Electric automaker Tesla announced its plans to build a major factory just outside Berlin this week. The move is a major development in an industry shakeup that is causing the upheaval of the entire German automobile industry. By DER SPIEGEL Staff
Elon Musk has been receiving a lot of mail from Germany lately, with government ministers trying to flatter the tech entrepreneur in an effort to promote their states. Almost as soon as the Tesla CEO announced his intention to build a “Gigafactory” in Europe, German state governments began courting Musk like a horde of real estate agents eying a very solvent potential customer.
“Lower Saxony,” Bernd Althusmann (CDU), the economics minister of that state, wrote, “is one of the world’s top regions in the automotive industry.” He argued that “trans-European transport routes” cross through it and that the state is leading the way in terms of “electromobility, traffic telematics and autonomous driving.” The minister, whose state is home to Volkswagen, said he would be pleased to explain all the advantages “in a personal conversation.”
Berlin Economics Senator Ramona Pop of the Green Party wrote that the German capital city has “numerous test tracks for autonomous driving” and is the “German hotspot for international companies.” Pop said she could offer help in formulating applications for subsidies and also proposed locations for the plant that “we would like to present to you personally.”
The Germans were practically stumbling over each other to lure Tesla. But Musk was tough — and even played them all against each other. To this day, those involved don’t know who their actual competitors were or even how many there were. The going estimate is that there were 30 applicants across Europe, but no one is certain whether that number is correct.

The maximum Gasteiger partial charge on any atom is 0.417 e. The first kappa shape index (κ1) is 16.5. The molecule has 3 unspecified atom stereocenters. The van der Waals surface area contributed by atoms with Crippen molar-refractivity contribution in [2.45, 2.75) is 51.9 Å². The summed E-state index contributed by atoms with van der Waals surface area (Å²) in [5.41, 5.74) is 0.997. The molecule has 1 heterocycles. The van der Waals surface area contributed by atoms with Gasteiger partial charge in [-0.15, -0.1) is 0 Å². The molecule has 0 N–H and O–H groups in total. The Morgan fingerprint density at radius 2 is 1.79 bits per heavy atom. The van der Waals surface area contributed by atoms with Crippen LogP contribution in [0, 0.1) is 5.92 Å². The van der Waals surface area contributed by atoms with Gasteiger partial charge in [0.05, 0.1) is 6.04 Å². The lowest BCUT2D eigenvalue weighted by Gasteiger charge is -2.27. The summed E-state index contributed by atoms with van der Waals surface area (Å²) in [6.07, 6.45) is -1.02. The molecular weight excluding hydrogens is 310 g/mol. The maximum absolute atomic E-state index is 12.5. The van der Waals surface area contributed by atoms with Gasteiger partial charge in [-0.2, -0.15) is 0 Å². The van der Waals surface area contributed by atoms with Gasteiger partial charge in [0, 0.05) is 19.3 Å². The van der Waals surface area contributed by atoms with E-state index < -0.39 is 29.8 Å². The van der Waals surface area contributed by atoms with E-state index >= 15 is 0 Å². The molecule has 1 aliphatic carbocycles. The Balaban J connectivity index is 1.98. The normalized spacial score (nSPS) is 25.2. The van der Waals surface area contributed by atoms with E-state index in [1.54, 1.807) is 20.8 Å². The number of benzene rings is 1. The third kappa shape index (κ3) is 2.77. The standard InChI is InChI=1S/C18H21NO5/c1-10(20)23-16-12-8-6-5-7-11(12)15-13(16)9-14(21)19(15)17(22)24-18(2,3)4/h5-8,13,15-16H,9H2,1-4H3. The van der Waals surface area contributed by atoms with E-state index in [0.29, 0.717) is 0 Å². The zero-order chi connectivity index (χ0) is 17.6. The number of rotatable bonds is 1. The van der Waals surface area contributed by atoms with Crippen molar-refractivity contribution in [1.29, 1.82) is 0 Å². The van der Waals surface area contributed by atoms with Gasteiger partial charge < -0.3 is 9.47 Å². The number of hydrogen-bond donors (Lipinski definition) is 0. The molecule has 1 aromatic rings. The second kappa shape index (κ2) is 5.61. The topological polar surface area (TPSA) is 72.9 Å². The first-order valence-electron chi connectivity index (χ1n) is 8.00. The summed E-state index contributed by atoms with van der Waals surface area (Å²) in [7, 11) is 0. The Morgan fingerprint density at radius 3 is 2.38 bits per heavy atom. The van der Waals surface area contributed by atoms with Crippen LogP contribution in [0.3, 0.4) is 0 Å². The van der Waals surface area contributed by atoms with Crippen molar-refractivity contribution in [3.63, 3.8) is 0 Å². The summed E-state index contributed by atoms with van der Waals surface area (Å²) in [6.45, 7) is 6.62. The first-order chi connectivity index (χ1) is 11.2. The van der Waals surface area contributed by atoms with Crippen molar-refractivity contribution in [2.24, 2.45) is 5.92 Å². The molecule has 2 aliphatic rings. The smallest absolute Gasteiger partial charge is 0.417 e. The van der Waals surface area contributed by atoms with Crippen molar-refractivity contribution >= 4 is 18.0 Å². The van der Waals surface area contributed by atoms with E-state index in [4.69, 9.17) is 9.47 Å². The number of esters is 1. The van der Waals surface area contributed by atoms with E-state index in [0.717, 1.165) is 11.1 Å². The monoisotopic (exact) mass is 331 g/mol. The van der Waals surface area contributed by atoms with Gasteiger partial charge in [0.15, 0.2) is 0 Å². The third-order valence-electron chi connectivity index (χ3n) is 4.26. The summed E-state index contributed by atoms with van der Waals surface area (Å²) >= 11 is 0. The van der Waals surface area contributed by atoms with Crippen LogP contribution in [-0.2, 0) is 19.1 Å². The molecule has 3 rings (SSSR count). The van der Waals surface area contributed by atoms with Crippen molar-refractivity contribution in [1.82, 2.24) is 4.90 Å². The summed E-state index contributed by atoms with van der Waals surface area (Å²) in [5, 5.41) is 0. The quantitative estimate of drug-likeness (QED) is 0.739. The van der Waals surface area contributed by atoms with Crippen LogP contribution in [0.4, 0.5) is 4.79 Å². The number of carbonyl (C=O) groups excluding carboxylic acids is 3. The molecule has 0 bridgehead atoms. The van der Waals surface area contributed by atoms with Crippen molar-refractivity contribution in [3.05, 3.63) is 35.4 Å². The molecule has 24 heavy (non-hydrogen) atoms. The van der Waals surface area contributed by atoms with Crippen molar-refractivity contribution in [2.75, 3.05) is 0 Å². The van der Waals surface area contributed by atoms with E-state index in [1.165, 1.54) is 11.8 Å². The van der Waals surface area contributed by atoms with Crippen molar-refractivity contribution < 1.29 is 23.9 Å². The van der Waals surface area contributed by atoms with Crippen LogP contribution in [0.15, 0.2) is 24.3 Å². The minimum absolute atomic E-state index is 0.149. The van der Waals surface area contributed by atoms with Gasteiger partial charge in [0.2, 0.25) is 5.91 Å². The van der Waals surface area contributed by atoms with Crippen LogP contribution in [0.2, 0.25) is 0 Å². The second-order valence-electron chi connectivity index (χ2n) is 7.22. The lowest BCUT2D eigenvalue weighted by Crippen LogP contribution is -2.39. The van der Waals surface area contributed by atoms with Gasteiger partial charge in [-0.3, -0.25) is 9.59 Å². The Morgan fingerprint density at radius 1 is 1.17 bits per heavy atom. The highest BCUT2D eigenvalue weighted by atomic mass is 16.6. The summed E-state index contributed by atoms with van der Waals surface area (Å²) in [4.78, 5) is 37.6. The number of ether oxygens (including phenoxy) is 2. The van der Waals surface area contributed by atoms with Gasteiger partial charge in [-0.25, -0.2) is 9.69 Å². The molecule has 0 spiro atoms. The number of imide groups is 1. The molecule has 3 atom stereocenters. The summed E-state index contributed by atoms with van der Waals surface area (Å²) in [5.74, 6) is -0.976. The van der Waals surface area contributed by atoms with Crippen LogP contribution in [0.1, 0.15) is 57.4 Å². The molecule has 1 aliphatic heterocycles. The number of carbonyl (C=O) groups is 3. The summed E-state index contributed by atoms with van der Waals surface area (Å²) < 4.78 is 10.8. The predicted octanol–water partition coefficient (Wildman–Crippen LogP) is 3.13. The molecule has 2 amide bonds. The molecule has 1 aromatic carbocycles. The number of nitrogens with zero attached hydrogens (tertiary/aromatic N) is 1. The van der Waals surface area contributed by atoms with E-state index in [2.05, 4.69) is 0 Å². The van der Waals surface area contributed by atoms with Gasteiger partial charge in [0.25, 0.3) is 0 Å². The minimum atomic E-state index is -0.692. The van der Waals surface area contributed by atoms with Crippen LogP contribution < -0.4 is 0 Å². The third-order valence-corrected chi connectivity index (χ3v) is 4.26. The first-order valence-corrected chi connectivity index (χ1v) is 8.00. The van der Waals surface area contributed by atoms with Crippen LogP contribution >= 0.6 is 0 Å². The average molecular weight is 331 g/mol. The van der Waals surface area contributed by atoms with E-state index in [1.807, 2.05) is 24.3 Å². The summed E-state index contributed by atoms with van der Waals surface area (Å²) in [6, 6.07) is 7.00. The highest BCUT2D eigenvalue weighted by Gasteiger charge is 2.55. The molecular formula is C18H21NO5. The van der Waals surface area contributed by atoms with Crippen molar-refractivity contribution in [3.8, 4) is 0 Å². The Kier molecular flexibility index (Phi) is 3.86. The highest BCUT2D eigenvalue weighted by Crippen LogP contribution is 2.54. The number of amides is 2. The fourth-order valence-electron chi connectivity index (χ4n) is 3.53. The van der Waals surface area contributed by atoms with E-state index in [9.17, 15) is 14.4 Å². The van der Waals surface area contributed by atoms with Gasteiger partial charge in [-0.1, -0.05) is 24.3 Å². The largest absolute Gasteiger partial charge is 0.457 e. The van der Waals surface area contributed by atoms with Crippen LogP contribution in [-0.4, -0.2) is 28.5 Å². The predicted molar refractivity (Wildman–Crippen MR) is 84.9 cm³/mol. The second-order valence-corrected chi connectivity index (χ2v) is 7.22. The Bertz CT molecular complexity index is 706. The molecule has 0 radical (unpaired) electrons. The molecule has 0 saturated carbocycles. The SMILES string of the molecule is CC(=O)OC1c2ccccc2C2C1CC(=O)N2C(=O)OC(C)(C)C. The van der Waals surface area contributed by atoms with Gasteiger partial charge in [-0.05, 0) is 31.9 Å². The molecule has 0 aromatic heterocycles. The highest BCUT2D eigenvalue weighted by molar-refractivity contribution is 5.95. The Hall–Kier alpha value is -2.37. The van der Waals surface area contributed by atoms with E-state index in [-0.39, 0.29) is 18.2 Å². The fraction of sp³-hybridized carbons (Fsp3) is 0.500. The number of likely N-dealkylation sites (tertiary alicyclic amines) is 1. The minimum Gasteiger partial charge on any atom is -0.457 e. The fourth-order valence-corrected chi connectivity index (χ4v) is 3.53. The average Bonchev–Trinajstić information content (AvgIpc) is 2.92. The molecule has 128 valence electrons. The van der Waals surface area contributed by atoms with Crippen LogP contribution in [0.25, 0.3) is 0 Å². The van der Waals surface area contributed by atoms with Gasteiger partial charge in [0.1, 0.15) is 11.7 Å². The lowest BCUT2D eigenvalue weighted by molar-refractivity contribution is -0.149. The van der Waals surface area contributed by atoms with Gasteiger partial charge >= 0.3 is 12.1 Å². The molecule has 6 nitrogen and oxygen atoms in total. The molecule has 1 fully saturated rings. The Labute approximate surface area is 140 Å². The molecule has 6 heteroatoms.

Brandenburg in eastern Germany was among them. The critical phase of negotiations began in July, with Brandenburg Economics Minister Jörg Steinbach of the center-left Social Democratic Party (SPD) speaking to Tesla by phone on average twice a week. Musk himself didn’t take part in the negotiations. He was kept abreast of developments in negotiations at six-week intervals. He then decided on the final candidates for further negotiations.
Tesla also built up pressure with the speed of its negotiations, repeatedly flying in teams for a day or two at a time. Not a single delegation or representative of the German state traveled to the United States to negotiate with the company. Officials at Tesla also made it clear very early on that the talks were to be secret, with nothing leaking out.